Mixing a World Café at scale

Imagine a room of nearly 200 people from five global regions and different functions across one organisation. This was the first meeting of this kind, and we wanted to encourage everyone to build relationships across the organisational silos and learn together about challenges and opportunities facing the organisation. A World Café seemed an obvious inspiration: multiple conversational rounds at small hosted tables, with participants switching tables (and groups) between rounds.

Usually, we just ask people to find a new table after each round (and encourage them to ensure that they are sitting with new people each time). There’s no need to over-structure if self-organisation works as well. In this case, we were concerned that an invitation to self-organise would a) cause a sense of chaos and insecurity and b) lead participants to sit with people they know or people they’ve just sat with.

Balancing chaos and order

So we decided to experiment. Our objective was to a) give everyone an easy and quick way to find their next table and b) reduce overlaps between group compositions. 

In much smaller settings, we had used instructions before that asked half of the participants to move clockwise to the next table while the other half moved counter-clockwise. With so many tables participating in the World Café, we needed to step up this approach. In this case, we chose to assign everyone a starting table (and made sure that these were nicely mixed by function and region). In addition to their table number, each participant received a group rotation indicator (i.e. a number between -2 and +3). To find their next table, participant were then invited to take their current table number and add the rotation.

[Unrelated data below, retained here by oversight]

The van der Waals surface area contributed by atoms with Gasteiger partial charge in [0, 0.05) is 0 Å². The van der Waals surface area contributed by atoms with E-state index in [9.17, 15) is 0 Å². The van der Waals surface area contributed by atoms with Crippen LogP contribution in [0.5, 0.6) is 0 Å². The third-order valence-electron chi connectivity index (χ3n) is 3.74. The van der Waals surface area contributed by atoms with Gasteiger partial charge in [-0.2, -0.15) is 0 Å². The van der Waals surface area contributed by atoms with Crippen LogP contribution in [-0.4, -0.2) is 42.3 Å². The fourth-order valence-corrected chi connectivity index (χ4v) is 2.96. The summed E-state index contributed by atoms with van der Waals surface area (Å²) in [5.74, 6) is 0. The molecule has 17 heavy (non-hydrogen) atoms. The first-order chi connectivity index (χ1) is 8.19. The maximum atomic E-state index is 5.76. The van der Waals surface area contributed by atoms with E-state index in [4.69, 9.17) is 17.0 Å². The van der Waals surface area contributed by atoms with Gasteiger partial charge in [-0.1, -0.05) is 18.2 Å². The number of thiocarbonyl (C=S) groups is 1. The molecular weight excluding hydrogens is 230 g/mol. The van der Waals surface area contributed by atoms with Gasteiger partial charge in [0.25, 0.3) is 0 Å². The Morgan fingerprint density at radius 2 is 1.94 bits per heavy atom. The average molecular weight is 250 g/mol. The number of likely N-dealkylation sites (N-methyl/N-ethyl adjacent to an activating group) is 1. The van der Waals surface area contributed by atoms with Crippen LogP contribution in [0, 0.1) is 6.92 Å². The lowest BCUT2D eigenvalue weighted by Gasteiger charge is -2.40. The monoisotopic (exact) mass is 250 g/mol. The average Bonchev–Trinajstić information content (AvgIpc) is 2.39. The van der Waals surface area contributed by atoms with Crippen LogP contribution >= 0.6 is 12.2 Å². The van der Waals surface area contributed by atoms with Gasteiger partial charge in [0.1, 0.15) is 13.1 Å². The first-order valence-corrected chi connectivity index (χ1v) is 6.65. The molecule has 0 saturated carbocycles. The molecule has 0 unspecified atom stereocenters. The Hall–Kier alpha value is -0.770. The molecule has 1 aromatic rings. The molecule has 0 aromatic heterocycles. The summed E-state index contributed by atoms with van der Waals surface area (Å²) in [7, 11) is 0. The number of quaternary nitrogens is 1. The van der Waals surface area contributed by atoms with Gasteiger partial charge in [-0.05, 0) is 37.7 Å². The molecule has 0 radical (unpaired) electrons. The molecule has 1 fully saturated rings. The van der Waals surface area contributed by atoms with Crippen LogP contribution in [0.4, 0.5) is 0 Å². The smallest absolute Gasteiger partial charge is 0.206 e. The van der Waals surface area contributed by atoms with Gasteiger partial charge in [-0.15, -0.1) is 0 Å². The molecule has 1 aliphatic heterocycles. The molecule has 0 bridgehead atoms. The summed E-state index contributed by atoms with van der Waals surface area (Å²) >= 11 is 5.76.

Parts of the instructions
  • For someone with the assignment 6+3 the sequence of tables would thus be: 6 – 9 – 12 – 15 – 18
  • For someone with the assignment 1-2, we clearly explained how to move around the circle. The sequence then became: 1 – 33 – 31 – 29 – 27

Focus on the task, not on the process

It took a moment of explanation (and fun Math practice), and we were good to go. Participants enjoyed the ease of change-over and were looking forward to meeting the next bunch of colleagues. Those who had difficulties finding their tables were easily helped by the people around them – only person came up to the facilitators to ask. This allowed everyone to direct their attention to the task at hand – building collective knowledge with ease and clarity.

And so… if you ever need a little more structure to your World Café groupings, why not try a little Math to mix things up? 

A big thanks to Sabine Soeder and CoCreativeFlow for this fun experiment!

Mixing a World Café at scale
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